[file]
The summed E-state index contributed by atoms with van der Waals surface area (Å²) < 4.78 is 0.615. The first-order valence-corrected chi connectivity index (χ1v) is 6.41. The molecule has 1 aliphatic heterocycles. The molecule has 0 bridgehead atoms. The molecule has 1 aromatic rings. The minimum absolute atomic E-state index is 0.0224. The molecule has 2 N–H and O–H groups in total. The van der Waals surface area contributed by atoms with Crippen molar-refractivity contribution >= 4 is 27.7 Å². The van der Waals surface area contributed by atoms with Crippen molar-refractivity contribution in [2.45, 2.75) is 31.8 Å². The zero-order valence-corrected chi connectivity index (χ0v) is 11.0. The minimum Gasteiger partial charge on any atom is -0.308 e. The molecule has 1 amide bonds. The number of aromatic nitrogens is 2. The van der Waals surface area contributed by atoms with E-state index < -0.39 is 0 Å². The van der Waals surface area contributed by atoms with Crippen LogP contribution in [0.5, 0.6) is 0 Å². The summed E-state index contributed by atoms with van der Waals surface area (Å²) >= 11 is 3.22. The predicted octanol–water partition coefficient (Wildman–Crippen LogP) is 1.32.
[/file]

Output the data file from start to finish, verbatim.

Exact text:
The summed E-state index contributed by atoms with van der Waals surface area (Å²) < 4.78 is 0.615. The first-order valence-corrected chi connectivity index (χ1v) is 6.41. The molecule has 1 aliphatic heterocycles. The molecule has 0 bridgehead atoms. The molecule has 1 aromatic rings. The minimum absolute atomic E-state index is 0.0224. The molecule has 2 N–H and O–H groups in total. The van der Waals surface area contributed by atoms with Crippen molar-refractivity contribution >= 4 is 27.7 Å². The van der Waals surface area contributed by atoms with Crippen molar-refractivity contribution in [2.45, 2.75) is 31.8 Å². The zero-order valence-corrected chi connectivity index (χ0v) is 11.0. The minimum Gasteiger partial charge on any atom is -0.308 e. The molecule has 1 amide bonds. The number of aromatic nitrogens is 2. The van der Waals surface area contributed by atoms with E-state index < -0.39 is 0 Å². The van der Waals surface area contributed by atoms with Crippen LogP contribution in [0.5, 0.6) is 0 Å². The summed E-state index contributed by atoms with van der Waals surface area (Å²) >= 11 is 3.22. The predicted octanol–water partition coefficient (Wildman–Crippen LogP) is 1.32.